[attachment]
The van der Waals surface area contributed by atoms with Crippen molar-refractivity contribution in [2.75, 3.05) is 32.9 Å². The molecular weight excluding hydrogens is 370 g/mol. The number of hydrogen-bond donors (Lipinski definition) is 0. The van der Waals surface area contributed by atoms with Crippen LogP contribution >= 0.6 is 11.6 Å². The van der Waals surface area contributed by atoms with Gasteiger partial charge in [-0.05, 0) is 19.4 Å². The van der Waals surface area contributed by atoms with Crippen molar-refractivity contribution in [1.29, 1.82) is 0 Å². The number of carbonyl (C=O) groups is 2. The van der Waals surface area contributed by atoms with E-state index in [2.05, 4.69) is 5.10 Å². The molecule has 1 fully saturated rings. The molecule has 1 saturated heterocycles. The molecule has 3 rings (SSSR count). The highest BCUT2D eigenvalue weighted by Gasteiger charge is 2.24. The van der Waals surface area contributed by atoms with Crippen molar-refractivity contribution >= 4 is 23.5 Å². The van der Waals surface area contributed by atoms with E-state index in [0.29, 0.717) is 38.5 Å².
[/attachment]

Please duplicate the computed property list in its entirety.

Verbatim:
The van der Waals surface area contributed by atoms with Crippen molar-refractivity contribution in [2.75, 3.05) is 32.9 Å². The molecular weight excluding hydrogens is 370 g/mol. The number of hydrogen-bond donors (Lipinski definition) is 0. The van der Waals surface area contributed by atoms with Crippen LogP contribution >= 0.6 is 11.6 Å². The van der Waals surface area contributed by atoms with Gasteiger partial charge in [-0.05, 0) is 19.4 Å². The van der Waals surface area contributed by atoms with Crippen molar-refractivity contribution in [1.29, 1.82) is 0 Å². The number of carbonyl (C=O) groups is 2. The van der Waals surface area contributed by atoms with E-state index in [2.05, 4.69) is 5.10 Å². The molecule has 1 fully saturated rings. The molecule has 1 saturated heterocycles. The molecule has 3 rings (SSSR count). The highest BCUT2D eigenvalue weighted by Gasteiger charge is 2.24. The van der Waals surface area contributed by atoms with Crippen molar-refractivity contribution >= 4 is 23.5 Å². The van der Waals surface area contributed by atoms with E-state index in [0.29, 0.717) is 38.5 Å².